string(9) "newcastle"

Newcastle University lecturers set to strike for five days this month

The exact dates staff will be striking are June 23rd, 26th, 27th, 28th and 29th


Newcastle University lecturers and teaching staff who are members of the University and College Union (UCU) will be striking for five days later this month.

Strike action is scheduled for June 23rd, 26th, 27th, 28th and 29th.

UCU are pushing for significant pay rises to ease the effects of the cost of living crisis, on top of ending the use if insecure contracts, and are demanding that universities revoke cuts to pensions and restore benefits. This comes after significant disruptions affecting teaching in February and March, as well as last term across November.

The strikes are set to coincide with a nationwide marking boycott, in which saw the university implement a “no detriment approach” to mitigate the impacts of disruptions on students.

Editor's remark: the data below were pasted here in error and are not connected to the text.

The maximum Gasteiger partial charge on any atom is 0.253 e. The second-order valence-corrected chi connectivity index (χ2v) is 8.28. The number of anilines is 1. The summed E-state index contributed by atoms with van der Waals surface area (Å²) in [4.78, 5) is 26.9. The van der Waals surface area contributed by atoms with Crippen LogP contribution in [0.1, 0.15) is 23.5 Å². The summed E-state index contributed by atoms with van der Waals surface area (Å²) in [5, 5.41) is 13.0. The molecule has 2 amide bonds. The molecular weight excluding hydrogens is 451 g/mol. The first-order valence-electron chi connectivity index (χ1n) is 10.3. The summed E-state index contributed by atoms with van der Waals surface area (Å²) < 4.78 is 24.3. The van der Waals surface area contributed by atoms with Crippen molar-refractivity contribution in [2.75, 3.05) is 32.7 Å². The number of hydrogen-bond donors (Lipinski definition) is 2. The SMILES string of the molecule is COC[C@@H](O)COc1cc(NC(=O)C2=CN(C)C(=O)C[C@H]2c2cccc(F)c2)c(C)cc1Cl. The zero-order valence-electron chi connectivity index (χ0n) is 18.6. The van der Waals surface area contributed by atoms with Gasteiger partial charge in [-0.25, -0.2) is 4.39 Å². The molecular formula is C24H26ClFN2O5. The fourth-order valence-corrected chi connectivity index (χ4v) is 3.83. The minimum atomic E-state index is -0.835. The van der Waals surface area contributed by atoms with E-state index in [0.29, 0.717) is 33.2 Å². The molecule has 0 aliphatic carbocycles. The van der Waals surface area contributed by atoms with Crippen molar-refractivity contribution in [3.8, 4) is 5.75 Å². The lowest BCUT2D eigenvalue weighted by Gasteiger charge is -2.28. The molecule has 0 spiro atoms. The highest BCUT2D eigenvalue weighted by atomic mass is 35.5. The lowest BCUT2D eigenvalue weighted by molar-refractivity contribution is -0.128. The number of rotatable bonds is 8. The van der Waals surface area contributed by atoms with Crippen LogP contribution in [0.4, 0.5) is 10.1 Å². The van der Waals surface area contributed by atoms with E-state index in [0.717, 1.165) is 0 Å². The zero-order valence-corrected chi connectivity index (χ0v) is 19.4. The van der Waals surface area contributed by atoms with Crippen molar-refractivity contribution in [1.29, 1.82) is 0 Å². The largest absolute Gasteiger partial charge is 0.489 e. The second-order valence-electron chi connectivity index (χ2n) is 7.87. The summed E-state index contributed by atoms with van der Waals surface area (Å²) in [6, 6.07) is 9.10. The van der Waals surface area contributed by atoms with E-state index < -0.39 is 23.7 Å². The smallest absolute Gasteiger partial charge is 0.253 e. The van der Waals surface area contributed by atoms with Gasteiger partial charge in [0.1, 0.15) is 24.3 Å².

The UCU branch said it was frustrated that the university did not alter its position after a meeting with the university’s vice chancellor, Professor Chris Day.

In a statement, the union branch said: “Newcastle University UCU requested the meeting following joint statements between other UCU branches and their Vice Chancellors that called for a return to negotiation. The Vice Chancellor had responded swiftly and positively about such a meeting.

Newcastle University UCU had “hoped that such an initiative could contribute to the restoration of talks regarding the dispute. Unfortunately, the Vice Chancellor refused point-blank a joint statement including pay.”

The branch said it is “extremely disappointed”  at the Vice Chancellor and the Head of HR’s refusal to backtrack on disproportionate deductions or a joint statement that calls for a return to pay negotiations. The added: “Students and staff will suffer as a consequence.”

A spokesperson for the university said: “We are extremely disappointed by the ongoing industrial action and the impact and anxiety that it is causing for our students.

“Our priority as always is to minimise the impact on our students’ education and also the pressure on colleagues who are continuing to support them through this period of action.”